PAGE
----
HUNTINGTON — For the first time in more than a decade, the city of Huntington is completely caught up on monthly firefighter and police pension plan payments.
The city's pension obligation has strained its budgets for years, looming over past administrations with the threat of municipal bankruptcy. At one point, the city was lagging seven months behind in making payments.
The city's revenues have been stagnant for some time, so as the pension payments grew, it was left with less and less each year to pay for municipal services.
Mayor Steve Williams made tackling the pension payments one of his top priorities, especially after a budgeting crisis in 2017. An error in the formula used to calculate life expectancy forced the city to come up with an additional $1.4 million to cover its pension payments.
This unexpected pension obligation, the rising cost of health insurance and overspending by the police and fire departments were cited as reasons to lay off 24 employees later that year — 17 from
the police department and seven from the fire department.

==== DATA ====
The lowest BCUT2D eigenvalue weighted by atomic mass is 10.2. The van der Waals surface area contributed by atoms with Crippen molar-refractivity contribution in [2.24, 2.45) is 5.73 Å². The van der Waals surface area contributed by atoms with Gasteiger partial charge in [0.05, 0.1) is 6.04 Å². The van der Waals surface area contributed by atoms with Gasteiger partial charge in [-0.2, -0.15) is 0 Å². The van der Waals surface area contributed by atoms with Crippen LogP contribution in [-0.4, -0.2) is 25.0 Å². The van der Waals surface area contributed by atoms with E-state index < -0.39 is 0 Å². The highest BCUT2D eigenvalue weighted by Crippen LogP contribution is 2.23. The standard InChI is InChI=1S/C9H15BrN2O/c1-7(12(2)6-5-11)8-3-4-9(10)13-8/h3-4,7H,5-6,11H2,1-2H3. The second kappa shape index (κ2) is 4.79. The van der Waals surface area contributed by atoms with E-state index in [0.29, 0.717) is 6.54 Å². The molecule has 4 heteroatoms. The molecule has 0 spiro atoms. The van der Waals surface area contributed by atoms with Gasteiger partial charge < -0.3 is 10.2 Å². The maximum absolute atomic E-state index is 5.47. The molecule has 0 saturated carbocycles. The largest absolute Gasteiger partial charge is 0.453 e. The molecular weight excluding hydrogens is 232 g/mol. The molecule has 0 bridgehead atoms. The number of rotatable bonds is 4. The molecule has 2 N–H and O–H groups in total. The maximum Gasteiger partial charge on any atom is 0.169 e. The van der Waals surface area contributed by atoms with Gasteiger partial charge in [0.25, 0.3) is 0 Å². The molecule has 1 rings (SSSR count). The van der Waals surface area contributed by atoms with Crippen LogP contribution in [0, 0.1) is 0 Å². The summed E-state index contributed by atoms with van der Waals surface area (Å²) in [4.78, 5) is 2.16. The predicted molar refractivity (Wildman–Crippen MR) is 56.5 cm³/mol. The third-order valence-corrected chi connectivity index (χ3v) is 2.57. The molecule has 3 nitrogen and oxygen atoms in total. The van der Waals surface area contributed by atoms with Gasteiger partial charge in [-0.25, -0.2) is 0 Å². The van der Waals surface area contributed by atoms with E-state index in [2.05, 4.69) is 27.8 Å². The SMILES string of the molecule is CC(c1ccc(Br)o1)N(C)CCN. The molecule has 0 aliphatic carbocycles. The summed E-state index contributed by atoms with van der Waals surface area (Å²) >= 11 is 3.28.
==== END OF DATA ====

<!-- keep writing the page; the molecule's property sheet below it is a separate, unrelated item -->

That's when Williams tasked the city's finance division with reducing expenses throughout the city to offset the pension deficit.
During an Aug. 26 City Council meeting, Assistant Finance Director Angela Shockley announced the city had completely caught up on the monthly payments and had significantly raised the net worth of the pension plans. Shockley was responding to an annual report from the state's Municipal Pensions Oversight Board of fiscal year 2018-19, which ended June 30.
"We feel very pleased we worked so hard and got ourselves out of this," Shockley said.
As of June 30, the police pension fund had a net worth of $40 million, or an 80% increase since June 30, 2013.
The fire pension fund had a net worth of $29.9 million as of June 30, an increase of 121.5% during the past six years.
Finance Director Kathy Moore said her division put together new approval processes that oversaw spending in each of the city's divisions and departments. Through this, they were able to get expenses down to a manageable level.
Council chairman Mark Bates congratulated the finance division for getting the monthly payments down to zero. For years, the city has had the outstanding payments listed on its accounts receivable reports.